A surprise hit at every festival it played at, BRAWL IN CELL BLOCK 99 is a very unusual movie. There’s a part of me that almost recommends not reading any reviews for the film so you can go in with as little information as possible and be surprised at what plays out. Even a little bit of information might give you the wrong impression about what you’re walking into. For starters, the word “brawl” implies a fun romp and the poster makes it look like a 70’s throwback film. While BRAWL IN CELL BLOCK 99 is fun at times and has some old 70’s movies vibe to it, it’s actually a pretty serious film about a man determined to protect his family. But trying to label the film into a specific genre is a losing effort because it doesn’t really fit into any genre. It may not fit into a box and it’s very hard to describe, but BRAWL IN CELL BLOCK 99 is a fun film that takes a while to get going but eventually delivers in a very exciting third act.
The first 45 minutes of the film focuses on the relationship between Bradley (Vaughn) and his wife Lauren (Carpenter) as they overcome a miscarriage and a career change for Bradley. Desperate to provide for his family, Bradley starts running drugs for Gil (Blucas). During a joint pickup with another drug organization, Bradley finds himself with a moral dilemma that eventually gets him put in prison. While serving his prison sentence, Lauren gets kidnapped by the rival drug lord that blames him for the bust. In order to save his wife and unborn child, Bradley has to fight his way to Cell Block 99 to carry out a hit on a fellow inmate.
The first 45 minutes is where most people will criticize the film and they’re not entirely wrong. I assume that writer/director S. Craig Zahler’s goal was to set up Bradley as being a good guy that’s dedicated to his family and lives by a moral code. The first 45 minutes accomplishes that, but I believe they could have accomplished that in 15 or 20 minutes just as efficiently. Once Bradley gets to prison, the pacing of the film gets pretty consistent and works out very well for the great third act. Zahler does a great job with the fight scenes as well, crafting believable and brutal fights with minimal editing that give the audience a sense of doom. We feel claustrophobic as Bradley makes his way through the jail and we also feel a little helpless, making his transformation easier.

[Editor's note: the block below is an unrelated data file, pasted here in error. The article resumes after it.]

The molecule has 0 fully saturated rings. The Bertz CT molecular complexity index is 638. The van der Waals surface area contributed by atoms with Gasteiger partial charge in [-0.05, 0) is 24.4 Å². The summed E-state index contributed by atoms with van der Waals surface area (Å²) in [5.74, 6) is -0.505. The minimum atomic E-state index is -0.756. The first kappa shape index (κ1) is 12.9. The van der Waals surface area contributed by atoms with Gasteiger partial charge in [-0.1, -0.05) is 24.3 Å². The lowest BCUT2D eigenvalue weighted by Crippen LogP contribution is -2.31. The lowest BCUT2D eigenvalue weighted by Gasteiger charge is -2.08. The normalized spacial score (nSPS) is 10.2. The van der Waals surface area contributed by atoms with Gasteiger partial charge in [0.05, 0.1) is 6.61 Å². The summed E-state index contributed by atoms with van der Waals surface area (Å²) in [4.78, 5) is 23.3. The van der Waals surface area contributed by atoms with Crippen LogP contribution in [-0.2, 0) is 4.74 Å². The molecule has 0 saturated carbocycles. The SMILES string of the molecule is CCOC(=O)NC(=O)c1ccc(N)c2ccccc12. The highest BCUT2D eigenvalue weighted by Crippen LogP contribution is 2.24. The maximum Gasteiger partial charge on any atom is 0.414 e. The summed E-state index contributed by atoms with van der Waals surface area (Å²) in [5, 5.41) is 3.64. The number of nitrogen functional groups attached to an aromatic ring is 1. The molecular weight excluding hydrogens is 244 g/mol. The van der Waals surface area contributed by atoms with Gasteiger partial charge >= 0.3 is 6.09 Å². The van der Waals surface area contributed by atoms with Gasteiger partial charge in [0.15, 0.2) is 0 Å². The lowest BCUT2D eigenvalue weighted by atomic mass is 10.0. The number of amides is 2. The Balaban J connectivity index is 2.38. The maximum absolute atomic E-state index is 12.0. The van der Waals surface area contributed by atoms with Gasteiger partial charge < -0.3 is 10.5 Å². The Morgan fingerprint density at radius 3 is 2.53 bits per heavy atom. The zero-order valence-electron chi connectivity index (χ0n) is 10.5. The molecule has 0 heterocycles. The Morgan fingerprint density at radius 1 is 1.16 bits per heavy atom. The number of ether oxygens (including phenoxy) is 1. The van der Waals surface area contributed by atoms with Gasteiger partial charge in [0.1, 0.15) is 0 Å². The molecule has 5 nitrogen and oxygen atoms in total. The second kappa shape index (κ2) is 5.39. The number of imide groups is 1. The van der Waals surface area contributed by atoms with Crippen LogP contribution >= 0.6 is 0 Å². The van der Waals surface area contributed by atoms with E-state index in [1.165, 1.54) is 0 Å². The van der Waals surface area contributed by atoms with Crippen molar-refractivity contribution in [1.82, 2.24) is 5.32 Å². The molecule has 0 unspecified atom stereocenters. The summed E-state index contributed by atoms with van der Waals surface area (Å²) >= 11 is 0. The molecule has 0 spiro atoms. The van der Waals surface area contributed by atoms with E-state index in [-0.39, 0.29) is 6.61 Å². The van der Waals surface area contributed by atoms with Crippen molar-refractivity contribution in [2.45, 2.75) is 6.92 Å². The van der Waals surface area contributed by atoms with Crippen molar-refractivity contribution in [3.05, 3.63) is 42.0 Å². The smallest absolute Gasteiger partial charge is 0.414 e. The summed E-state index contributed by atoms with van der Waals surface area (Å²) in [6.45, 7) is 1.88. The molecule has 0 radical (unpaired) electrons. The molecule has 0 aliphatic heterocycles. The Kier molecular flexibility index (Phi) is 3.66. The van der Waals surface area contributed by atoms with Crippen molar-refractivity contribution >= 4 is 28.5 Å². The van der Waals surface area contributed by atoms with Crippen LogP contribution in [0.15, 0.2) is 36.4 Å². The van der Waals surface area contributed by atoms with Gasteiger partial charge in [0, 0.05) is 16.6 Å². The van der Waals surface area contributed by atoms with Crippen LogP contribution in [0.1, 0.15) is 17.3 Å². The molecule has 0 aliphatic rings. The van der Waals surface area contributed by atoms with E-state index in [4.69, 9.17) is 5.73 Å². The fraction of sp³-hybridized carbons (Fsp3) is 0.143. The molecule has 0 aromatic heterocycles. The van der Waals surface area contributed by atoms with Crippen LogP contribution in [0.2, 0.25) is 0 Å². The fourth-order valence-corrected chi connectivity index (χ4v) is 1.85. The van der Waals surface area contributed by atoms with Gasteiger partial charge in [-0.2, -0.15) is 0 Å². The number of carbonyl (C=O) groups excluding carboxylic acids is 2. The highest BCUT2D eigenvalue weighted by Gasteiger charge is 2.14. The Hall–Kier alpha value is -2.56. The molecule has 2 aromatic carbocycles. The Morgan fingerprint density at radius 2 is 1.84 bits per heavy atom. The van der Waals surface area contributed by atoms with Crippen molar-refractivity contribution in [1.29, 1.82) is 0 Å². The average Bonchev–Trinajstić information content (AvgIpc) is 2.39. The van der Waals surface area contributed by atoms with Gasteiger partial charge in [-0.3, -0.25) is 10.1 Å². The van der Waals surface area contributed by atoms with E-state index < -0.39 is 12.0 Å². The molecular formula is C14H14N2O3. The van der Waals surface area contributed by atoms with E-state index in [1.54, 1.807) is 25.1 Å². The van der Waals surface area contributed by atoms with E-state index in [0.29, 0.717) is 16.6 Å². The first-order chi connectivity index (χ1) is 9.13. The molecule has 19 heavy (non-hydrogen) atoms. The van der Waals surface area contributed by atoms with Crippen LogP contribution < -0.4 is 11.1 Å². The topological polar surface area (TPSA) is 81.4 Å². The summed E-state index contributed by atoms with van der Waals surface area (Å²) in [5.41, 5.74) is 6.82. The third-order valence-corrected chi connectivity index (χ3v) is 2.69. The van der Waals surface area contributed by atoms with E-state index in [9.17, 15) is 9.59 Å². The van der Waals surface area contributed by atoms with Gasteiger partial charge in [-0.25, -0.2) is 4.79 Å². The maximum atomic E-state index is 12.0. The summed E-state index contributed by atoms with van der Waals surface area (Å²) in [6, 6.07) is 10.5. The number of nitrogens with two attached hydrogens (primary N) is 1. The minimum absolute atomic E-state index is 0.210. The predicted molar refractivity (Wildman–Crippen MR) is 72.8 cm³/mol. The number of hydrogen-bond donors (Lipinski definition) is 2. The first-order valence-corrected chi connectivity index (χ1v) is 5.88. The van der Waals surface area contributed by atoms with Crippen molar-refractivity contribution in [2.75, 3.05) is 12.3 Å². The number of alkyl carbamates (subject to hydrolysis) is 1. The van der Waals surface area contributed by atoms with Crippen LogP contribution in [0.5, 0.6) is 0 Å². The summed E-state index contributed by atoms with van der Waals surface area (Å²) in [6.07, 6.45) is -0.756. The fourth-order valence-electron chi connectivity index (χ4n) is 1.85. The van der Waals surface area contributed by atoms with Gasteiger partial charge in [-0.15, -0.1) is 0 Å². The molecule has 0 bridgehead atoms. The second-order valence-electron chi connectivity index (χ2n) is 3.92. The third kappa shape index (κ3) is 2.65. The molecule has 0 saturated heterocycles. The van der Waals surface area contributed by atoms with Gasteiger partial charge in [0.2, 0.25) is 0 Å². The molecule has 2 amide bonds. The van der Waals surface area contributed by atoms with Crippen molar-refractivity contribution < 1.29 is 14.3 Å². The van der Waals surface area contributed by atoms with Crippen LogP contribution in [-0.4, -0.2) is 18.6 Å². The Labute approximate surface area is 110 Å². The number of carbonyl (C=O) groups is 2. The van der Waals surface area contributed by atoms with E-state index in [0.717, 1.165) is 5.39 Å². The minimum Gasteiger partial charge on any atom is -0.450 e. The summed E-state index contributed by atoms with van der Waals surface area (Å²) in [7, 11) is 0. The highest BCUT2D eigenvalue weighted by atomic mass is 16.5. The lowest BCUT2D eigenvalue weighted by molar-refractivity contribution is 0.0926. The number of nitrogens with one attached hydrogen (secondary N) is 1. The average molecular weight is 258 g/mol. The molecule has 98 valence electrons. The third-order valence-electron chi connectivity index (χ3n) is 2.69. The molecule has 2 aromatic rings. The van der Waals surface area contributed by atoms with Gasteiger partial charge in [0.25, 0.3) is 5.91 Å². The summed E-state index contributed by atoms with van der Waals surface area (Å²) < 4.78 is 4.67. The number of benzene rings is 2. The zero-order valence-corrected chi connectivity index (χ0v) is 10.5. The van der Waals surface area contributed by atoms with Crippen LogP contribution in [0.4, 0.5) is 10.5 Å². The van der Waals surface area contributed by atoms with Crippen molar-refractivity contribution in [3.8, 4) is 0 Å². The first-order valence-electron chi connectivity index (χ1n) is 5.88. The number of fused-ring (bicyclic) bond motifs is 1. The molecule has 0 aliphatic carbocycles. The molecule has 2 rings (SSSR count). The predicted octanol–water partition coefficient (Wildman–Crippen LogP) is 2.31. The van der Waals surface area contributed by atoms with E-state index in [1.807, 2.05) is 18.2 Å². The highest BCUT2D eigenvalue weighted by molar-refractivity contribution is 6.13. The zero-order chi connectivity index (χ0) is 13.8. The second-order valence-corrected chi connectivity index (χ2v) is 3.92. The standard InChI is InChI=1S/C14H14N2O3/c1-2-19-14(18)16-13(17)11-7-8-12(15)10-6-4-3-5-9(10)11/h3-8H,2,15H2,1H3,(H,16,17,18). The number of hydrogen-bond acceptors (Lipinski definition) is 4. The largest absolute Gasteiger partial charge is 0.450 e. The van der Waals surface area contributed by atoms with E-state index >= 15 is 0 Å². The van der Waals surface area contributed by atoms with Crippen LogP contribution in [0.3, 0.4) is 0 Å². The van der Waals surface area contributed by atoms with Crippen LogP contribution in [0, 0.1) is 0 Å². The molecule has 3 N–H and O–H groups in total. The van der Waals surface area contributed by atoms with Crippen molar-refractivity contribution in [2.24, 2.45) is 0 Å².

Traditional funnyman Vince Vaughn deserves special recognition for his portrayal of Bradley. Although he throws in a few funny quips, he keeps his normal, fast-talking schtick to a minimum, which allows the audience to embrace him as a tough guy. He’s clearly not the best fighter around, but he wasn’t going up against kung-fu masters; he was fighting other tough guy criminals and there was never a time I didn’t think Bradley could/should win the fight.
For those that have heard the good things about BRAWL IN CELL BLOCK 99, you’ll be pleased to learn the buzz was legit and the film lives up to the hype. For those not familiar with the film, stay with it for those first 45 minutes and you’ll be rewarded in the end.
4K ULTRA HD BLU-RAY REVIEW
Video: I love that RLJ is releasing their films on 4K Ultra HD more consistently, but if they don’t embrace HDR, it’s not going to make much of a difference. Like MAYHEM, BRAWL IN CELL BLOCK 99 is a good film I hope finds life on home video. And also like MAYHEM, I’m disappointed it didn’t include HDR. That said, BRAWL IN CELL BLOCK 99 looks pretty decent without it. Black levels are strong throughout and the third act, which is almost entirely dark, looks pretty defined. I think HDR would have helped in some of the darker scenes, but it’s hard to complain too much about the level of detail in the film. Overall, this is an upgrade over the Blu-ray, even without the HDR.
Audio: The 4K features the same DTS-MA track from the Blu-ray.
This title was reviewed using a Samsung UBD-K8500 with a Sony XBR75X850C TV.
There are no special features exclusive to the 4K, but it does include a Blu-ray of the film, which includes the following special features:
Journey to the Brawl: The Making of Brawl in Cell Block 99: Standard making-of featurette.
Beyond Fest Q&A With Cast and Crew: I like these Q&A’s as long as the questions are interesting and the cast feels open. That’s true for the most part here and it feels like the cast had fun making the film.